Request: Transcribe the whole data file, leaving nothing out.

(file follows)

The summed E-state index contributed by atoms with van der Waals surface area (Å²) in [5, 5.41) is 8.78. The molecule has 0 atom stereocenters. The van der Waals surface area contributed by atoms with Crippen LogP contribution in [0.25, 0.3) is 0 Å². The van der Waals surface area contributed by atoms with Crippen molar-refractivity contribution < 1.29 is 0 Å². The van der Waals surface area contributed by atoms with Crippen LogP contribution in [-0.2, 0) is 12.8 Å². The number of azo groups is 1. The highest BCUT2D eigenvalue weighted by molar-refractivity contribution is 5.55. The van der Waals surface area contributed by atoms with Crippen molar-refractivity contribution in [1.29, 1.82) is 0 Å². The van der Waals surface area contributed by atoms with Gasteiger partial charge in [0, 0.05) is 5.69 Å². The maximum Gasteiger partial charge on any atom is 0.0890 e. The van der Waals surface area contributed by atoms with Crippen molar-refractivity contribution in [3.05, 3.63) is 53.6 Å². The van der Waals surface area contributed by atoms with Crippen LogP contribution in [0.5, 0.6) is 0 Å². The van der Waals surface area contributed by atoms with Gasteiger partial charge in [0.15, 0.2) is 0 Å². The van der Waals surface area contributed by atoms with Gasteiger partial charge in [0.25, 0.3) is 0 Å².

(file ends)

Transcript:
The summed E-state index contributed by atoms with van der Waals surface area (Å²) in [5, 5.41) is 8.78. The molecule has 0 atom stereocenters. The van der Waals surface area contributed by atoms with Crippen LogP contribution in [0.25, 0.3) is 0 Å². The van der Waals surface area contributed by atoms with Crippen molar-refractivity contribution < 1.29 is 0 Å². The van der Waals surface area contributed by atoms with Crippen LogP contribution in [-0.2, 0) is 12.8 Å². The number of azo groups is 1. The highest BCUT2D eigenvalue weighted by molar-refractivity contribution is 5.55. The van der Waals surface area contributed by atoms with Crippen molar-refractivity contribution in [1.29, 1.82) is 0 Å². The van der Waals surface area contributed by atoms with Gasteiger partial charge in [0, 0.05) is 5.69 Å². The maximum Gasteiger partial charge on any atom is 0.0890 e. The van der Waals surface area contributed by atoms with Crippen molar-refractivity contribution in [3.05, 3.63) is 53.6 Å². The van der Waals surface area contributed by atoms with Crippen LogP contribution in [0.5, 0.6) is 0 Å². The van der Waals surface area contributed by atoms with Gasteiger partial charge in [0.15, 0.2) is 0 Å². The van der Waals surface area contributed by atoms with Gasteiger partial charge in [0.25, 0.3) is 0 Å².